But it was only after the fact I realized how far down the path toward suicide I had traveled before going to the hospital. If you’re feeling suicidal, even thinking about it, reach out for help — whether it’s to a therapist, friend, family member or suicide hotline, such as the National Suicide Prevention Lifeline at 1.800.273.8255.
Even when it feels like you’re alone and nobody cares, there are people out there who very much want you to live. Others will be more objective about the seriousness of your symptoms and can help you find a hospital program, if needed, that will be a good fit for your situation. You don’t have to make the decision alone, and reaching out for help when you want nothing more than to quit life is one of the most courageous choices you can ever make.
2. People close to you are suggesting you might need more help.
My therapist started recommending I check into the hospital about a month before I finally made the decision to go. She was concerned about my level of self-injury, my inability to deal with difficult emotions and my high level of anxiety. I was beginning to not only talk about feeling suicidal, but admitting that I had plans and was making arrangements for when I was gone.
If people close to you, especially a trusted therapist, friend or family member, are suggesting you might need more help than outpatient treatment, that’s a good sign it might be time to consider the hospital. Not to mention, medication can be adjusted quickly so you can feel better faster. In the hospital, my only concern was focusing on my health — thanks to the isolated and protected nature of the ward — and it was a relief to let go of my adult responsibilities for a short period and just focus on feeling better.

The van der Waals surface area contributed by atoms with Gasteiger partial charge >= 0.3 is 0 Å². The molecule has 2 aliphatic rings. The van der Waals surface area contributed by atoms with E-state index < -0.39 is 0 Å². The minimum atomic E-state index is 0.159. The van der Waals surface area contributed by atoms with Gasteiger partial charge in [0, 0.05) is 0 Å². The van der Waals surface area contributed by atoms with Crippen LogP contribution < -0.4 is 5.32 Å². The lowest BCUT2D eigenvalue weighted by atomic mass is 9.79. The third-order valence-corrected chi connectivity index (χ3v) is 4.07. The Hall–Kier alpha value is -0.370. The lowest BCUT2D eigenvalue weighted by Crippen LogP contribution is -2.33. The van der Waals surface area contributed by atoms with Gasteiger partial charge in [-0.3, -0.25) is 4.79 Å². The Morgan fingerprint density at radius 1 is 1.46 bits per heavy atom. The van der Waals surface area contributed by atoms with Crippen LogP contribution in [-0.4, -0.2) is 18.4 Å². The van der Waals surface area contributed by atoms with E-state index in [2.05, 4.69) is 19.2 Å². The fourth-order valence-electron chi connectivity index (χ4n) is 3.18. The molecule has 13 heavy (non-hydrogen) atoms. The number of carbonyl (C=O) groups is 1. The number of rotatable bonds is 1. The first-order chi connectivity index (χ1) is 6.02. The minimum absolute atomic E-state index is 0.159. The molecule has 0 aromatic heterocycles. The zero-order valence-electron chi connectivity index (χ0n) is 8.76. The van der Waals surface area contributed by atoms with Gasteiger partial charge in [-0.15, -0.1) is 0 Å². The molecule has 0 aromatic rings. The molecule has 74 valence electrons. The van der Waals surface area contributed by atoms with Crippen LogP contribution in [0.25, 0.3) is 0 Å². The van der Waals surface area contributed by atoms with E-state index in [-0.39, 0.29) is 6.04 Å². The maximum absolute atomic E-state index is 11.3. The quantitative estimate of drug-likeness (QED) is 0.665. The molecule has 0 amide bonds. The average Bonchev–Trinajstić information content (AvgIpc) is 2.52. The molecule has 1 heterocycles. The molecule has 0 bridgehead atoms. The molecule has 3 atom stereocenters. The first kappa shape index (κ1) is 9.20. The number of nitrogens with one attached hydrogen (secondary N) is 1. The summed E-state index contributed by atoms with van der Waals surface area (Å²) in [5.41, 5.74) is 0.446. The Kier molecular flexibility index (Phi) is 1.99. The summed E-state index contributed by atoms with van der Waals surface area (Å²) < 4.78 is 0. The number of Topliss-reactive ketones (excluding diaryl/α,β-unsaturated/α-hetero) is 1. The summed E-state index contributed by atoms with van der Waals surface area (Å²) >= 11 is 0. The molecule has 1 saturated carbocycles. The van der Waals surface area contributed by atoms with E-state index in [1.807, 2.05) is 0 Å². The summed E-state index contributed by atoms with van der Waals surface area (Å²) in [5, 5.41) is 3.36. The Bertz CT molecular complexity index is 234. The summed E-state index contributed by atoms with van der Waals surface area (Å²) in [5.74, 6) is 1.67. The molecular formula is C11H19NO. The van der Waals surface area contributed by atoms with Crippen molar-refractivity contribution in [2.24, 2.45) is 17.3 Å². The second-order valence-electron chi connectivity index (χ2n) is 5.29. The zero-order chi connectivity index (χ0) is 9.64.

3. You’re Googling whether or not you should go to the hospital.
If you have to ask, there’s probably a good case to be made for checking into the hospital. It may sound silly, but I Googled “reasons to go to the mental hospital.” Though I have struggled with suicidal ideation on and off for years, this time had felt different, but I didn’t know if it was serious enough to warrant checking into the hospital. After all, going to the hospital is a big decision.
My Google search affirmed what I already knew intuitively and had been told by my therapist, but coming to the realization that even I was feeling the need to get more help tipped my decision in favor of inpatient treatment. In the end, I made the call for myself — and that was empowering. Going to the hospital isn’t a failure, but a courageous step toward feeling better and creating a life worth living.
Though my mom jokes with me now that I have to go to the hospital if “the crazies are coming out,” in all seriousness, if you’re suicidal or experiencing extreme mental health symptoms like I was, consider checking yourself into the hospital. Ask someone you trust to help research hospital programs — find referrals or a hospital with a good reputation in the mental health community — and call their admissions staff. Ask as many questions as you want, including discharge policies, what services and programs they offer patients, what their phone and visitor policies are and what else to expect if you check in. Own your brave conviction to go.
Going to the hospital was a huge, scary decision for me. But the safety of the restricted ward, the relief of not having to pretend I was OK when I wasn’t, the therapy and skills groups I participated in and the amazing nursing staff made it worth it. The hospital really can help. It turned out to be one of the best decisions I have made for myself.
Renée Fabian is a Los Angeles-based journalist who covers mental health, music and, of course, cats. Her work has been published with Wear Your Voice, The Establishment, Ravishly, The Daily Dot, and The Week, among others.